28 “Now learn this lesson from the fig tree: As soon as its twigs get tender and its leaves come out, you know that summer is near. 29 Even so, when you see these things happening, you know that it is near, right at the door.


Period 3 The "End of the Age" or the last days (circa 3000AD) (vs. 24-27, 32-37)

24 “But in those days, following that distress, “‘the sun will be darkened, and the moon will not give its light; 25 the stars will fall from the sky, and the heavenly bodies will be shaken.’

26 “At that time people will see the Son of Man coming in clouds with great power and glory. 27 And he will send his angels and gather his elect from the four winds, from the ends of the earth to the ends of the heavens.

32 “But about that day or hour no one knows, not even the angels in heaven, nor the Son, but only the Father. 33 Be on guard! Be alert! You do not know when that time will come. 34 It’s like a man going away: He leaves his house and puts his servants in charge, each with their assigned task, and tells the one at the door to keep watch.

35 “Therefore keep watch because you do not know when the owner of the house will come back—whether in the evening, or at midnight, or when the rooster crows, or at dawn. 36 If he comes suddenly, do not let him find you sleeping. 37 What I say to you, I say to everyone: ‘Watch!’”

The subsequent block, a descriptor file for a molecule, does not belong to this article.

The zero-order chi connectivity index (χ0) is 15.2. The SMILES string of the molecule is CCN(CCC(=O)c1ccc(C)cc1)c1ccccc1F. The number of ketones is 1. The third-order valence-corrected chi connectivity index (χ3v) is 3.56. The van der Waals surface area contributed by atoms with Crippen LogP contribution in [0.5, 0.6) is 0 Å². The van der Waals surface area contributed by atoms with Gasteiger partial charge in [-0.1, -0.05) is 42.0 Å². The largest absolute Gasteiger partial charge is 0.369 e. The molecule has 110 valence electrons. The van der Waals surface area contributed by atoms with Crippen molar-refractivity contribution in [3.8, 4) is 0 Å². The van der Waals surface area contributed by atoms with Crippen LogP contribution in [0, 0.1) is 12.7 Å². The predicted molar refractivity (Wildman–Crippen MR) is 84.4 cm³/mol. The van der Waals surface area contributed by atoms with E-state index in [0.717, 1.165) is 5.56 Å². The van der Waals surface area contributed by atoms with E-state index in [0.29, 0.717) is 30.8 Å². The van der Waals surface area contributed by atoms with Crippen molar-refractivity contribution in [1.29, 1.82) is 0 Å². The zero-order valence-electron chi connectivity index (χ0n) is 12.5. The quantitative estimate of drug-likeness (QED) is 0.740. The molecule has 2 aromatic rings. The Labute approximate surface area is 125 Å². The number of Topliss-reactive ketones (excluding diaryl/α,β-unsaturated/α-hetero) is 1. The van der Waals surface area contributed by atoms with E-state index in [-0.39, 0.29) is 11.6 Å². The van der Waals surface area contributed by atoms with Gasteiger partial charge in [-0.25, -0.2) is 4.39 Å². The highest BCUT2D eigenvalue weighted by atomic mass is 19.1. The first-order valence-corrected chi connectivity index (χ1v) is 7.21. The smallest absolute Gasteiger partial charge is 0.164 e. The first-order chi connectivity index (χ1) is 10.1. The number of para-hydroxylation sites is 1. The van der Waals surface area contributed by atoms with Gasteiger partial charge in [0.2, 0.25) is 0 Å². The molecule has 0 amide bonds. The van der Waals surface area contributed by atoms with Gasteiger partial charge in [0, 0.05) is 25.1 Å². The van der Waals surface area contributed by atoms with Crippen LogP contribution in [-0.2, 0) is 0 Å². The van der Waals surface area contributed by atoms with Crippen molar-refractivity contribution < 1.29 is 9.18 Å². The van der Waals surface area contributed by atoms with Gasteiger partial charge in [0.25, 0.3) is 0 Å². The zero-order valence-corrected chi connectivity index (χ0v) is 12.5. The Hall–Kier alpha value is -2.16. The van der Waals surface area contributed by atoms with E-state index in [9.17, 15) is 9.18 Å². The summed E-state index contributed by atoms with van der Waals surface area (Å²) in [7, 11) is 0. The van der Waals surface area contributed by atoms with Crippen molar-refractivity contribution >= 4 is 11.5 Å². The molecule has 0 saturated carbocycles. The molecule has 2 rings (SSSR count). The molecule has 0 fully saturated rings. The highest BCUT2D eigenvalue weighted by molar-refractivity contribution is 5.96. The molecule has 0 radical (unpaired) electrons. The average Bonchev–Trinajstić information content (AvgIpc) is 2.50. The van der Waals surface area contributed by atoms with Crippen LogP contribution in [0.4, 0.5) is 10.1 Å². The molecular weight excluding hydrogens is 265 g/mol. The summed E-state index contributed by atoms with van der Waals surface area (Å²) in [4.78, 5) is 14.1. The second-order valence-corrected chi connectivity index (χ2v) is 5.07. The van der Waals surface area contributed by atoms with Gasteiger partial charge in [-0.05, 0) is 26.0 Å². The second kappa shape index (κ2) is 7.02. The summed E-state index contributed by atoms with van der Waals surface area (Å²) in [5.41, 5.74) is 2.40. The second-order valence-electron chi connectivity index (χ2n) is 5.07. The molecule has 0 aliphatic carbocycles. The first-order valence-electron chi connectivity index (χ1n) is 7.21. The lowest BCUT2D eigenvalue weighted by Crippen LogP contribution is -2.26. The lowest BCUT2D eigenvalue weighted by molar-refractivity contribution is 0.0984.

5. An exegesis of the reconfigured text.

The passage has been split into 4 sections for analysis: The introductory statement and the 3 periods.

5.1 Introductory statements (vs. 1-4)

As Jesus was leaving the temple, one of his disciples said to him, “Look, Teacher! What massive stones! What magnificent buildings!” 2 “Do you see all these great buildings?” replied Jesus. “Not one stone here will be left on another; every one will be thrown down.”


The disciples were admiring the temple at Jerusalem that Herod built when Jesus predicts that the temple will be completely destroyed. From history we know this prediction of "not one stone here will be left on another" came true, quite literally, circa 70 AD.



3 As Jesus was sitting on the Mount of Olives opposite the temple, Peter, James, John and Andrew asked him privately, 4 “Tell us, when will these things happen? And what will be the sign that they are all about to be fulfilled?”